So what is it about human nature that we feel a need to be close to other people? I’m not talking about relationships, communication, verbal interaction – I’m talking about the physical presence of having someone, ANYONE, around you?
I’m an independent software consultant/developer and do 90% of my work out of my home. My other offices away from home tend to be public libraries, coffee shops, and bookstores. One would tend to assume that my typical day is quite lonely – me lost in my logical world listening to JS Bach and New Age music floating on an island inside my head. The truth is that I cannot get away from my fellow man. I enjoy company as much as the next guy, but something that is consistent is the fact that I can never be too far from someone wanting to rub auras with me.
Case in point – there are several rectangular tables with 6 chairs around them at the public library. Through some conspiratorial self-preservation glitch in my brain, I have to be facing a door or the inside of the room. I never have my back to anyone. With that in mind, I find an outside table in the corner and set up. Invariably, which is again the case today, I get a guy sitting one chair away on my same side of the table. No one is sitting at any of the other tables. The only thing that keeps this older gentleman (and now his wife sat down opposite him) from sitting on my lap or directly next to me is my computer bag that is taking up a seat. I’m not performing Top Secret coding, plotting to take over the world, or doing my taxes on my laptop, but having someone even occasionally glance at my screen makes me feel violated.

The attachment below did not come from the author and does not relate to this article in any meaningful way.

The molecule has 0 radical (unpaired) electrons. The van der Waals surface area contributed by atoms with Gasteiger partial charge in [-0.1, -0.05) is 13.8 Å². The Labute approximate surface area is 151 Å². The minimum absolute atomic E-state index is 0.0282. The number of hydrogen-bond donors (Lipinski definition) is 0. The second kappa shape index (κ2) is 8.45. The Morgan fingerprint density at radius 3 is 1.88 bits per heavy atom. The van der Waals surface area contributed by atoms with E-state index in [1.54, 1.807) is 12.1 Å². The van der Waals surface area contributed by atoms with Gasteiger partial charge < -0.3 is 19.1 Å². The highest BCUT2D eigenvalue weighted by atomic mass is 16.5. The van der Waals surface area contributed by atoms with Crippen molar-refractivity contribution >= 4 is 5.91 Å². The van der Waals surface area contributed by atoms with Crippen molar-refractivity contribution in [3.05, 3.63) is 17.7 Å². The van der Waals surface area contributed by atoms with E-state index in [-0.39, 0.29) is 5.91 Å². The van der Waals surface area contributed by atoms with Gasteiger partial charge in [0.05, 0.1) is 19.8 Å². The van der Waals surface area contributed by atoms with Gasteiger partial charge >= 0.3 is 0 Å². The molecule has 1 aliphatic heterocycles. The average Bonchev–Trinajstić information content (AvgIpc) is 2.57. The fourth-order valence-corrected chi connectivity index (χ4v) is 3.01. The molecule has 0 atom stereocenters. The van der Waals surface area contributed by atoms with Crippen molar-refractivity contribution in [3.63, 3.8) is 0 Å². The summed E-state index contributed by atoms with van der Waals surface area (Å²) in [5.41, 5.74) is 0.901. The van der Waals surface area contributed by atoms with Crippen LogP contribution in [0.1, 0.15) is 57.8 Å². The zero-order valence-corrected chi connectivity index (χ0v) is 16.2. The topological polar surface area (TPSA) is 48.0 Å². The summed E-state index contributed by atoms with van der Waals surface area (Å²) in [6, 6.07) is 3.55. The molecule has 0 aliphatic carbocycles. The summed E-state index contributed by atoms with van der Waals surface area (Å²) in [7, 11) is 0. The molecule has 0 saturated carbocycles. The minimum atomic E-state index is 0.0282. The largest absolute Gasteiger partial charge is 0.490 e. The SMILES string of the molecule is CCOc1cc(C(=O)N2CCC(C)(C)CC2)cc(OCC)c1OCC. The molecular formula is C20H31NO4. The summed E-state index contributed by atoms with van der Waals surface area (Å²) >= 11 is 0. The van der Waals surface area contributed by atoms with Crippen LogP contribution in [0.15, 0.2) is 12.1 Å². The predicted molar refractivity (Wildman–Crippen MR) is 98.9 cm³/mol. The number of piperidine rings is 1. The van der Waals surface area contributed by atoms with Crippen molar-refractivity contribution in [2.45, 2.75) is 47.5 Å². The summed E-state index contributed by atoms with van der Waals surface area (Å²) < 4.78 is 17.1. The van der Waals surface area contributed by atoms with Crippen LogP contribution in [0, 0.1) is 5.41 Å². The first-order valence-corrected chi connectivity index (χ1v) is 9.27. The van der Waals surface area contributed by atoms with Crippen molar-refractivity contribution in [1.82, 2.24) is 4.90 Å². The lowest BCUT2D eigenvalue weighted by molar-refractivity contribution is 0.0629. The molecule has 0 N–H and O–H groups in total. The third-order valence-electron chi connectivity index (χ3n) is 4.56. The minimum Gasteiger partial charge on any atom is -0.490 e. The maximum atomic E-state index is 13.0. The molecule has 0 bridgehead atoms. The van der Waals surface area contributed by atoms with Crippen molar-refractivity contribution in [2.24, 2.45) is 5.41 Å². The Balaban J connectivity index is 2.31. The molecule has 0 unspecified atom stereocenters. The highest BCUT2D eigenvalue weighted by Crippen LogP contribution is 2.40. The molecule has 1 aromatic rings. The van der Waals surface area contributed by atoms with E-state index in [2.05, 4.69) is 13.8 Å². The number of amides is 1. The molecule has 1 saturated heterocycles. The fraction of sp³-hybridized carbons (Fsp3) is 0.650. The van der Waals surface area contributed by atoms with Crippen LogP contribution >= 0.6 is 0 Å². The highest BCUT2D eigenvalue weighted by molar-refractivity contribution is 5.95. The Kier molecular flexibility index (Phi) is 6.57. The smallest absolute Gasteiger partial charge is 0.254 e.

Another story – sitting at a Barnes & Noble working away with two laptops out (yeah – I’m that good, or that inefficient). The place is packed. Elderly American of African descent taps me on the shoulder (quite startling when reaching the crescendo of “Bolero” in my earbuds) and asks if I wouldn’t mind driving her down to a church on Tibbs near Speedway. I pull my headphones off, look around at everyone else – working away with no distraction. Then I start looking for the cameras because I’m sure I’m now on an episode of “What Would You Do?” or “Candid Camera”. The love of Christ within me says I should probably drive her downtown, but the procrastinator in me that knows I’ve put off this work two days and am on borrowed time puts his foot down.
How many times have you gone to the movies after a flick has been out for a few weeks and you're one of the last of your friends to see it? There are six people in the entire theater and just as the lights are dimming and you think you have five rows to yourself, one or more people come in and sit in the seats directly around you. Happens more than you care to guess, doesn't it?
The urge to be close to someone in these experiences is not as creepy as an empty bathroom with 10 urinals and the guy stands next to you….but it causes me to think about loneliness and a sense of belonging, even with those we don’t know. We share a wink of time on a big rock hurtling through space, so every moment should be considered special. I’m amazed at how often Jesus was interrupted during his ministry. Without the records of the times he was interrupted, we not only miss a large number of miracles, but the thrust of the message that life is about interruptions.
It’s about squeezing in close.
It’s enough to be in the same room together after five decades of marriage.
Finding another English speaking person in a foreign land.
Holding someone’s hand in a hospital.
As annoying and inconvenient as these interruptions are, our attitudes should be less like the Police’s “Don’t Stand So Close To Me”, and more like The Carpenters’ “(They Long To Be) Close to You”.